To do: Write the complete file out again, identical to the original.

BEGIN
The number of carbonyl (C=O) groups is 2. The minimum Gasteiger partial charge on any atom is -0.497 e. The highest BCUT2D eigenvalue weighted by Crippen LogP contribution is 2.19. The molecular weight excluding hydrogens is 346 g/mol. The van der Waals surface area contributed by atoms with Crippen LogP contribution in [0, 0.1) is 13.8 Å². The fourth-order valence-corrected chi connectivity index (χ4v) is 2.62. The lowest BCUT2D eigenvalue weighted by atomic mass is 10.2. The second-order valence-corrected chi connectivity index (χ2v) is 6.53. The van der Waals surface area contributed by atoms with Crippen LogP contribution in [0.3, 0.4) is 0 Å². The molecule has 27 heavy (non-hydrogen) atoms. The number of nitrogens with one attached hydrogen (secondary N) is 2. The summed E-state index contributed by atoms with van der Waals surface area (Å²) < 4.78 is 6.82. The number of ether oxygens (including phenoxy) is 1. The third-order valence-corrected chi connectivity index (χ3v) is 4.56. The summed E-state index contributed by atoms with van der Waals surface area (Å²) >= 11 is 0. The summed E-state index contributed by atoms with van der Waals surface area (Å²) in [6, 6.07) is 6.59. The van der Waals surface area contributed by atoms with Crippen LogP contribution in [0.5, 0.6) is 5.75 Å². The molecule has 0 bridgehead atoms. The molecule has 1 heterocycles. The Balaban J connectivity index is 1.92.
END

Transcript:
The number of carbonyl (C=O) groups is 2. The minimum Gasteiger partial charge on any atom is -0.497 e. The highest BCUT2D eigenvalue weighted by Crippen LogP contribution is 2.19. The molecular weight excluding hydrogens is 346 g/mol. The van der Waals surface area contributed by atoms with Crippen LogP contribution in [0, 0.1) is 13.8 Å². The fourth-order valence-corrected chi connectivity index (χ4v) is 2.62. The lowest BCUT2D eigenvalue weighted by atomic mass is 10.2. The second-order valence-corrected chi connectivity index (χ2v) is 6.53. The van der Waals surface area contributed by atoms with Crippen LogP contribution in [0.3, 0.4) is 0 Å². The molecule has 27 heavy (non-hydrogen) atoms. The number of nitrogens with one attached hydrogen (secondary N) is 2. The summed E-state index contributed by atoms with van der Waals surface area (Å²) < 4.78 is 6.82. The number of ether oxygens (including phenoxy) is 1. The third-order valence-corrected chi connectivity index (χ3v) is 4.56. The summed E-state index contributed by atoms with van der Waals surface area (Å²) >= 11 is 0. The summed E-state index contributed by atoms with van der Waals surface area (Å²) in [6, 6.07) is 6.59. The van der Waals surface area contributed by atoms with Crippen LogP contribution in [0.5, 0.6) is 5.75 Å². The molecule has 0 bridgehead atoms. The molecule has 1 heterocycles. The Balaban J connectivity index is 1.92.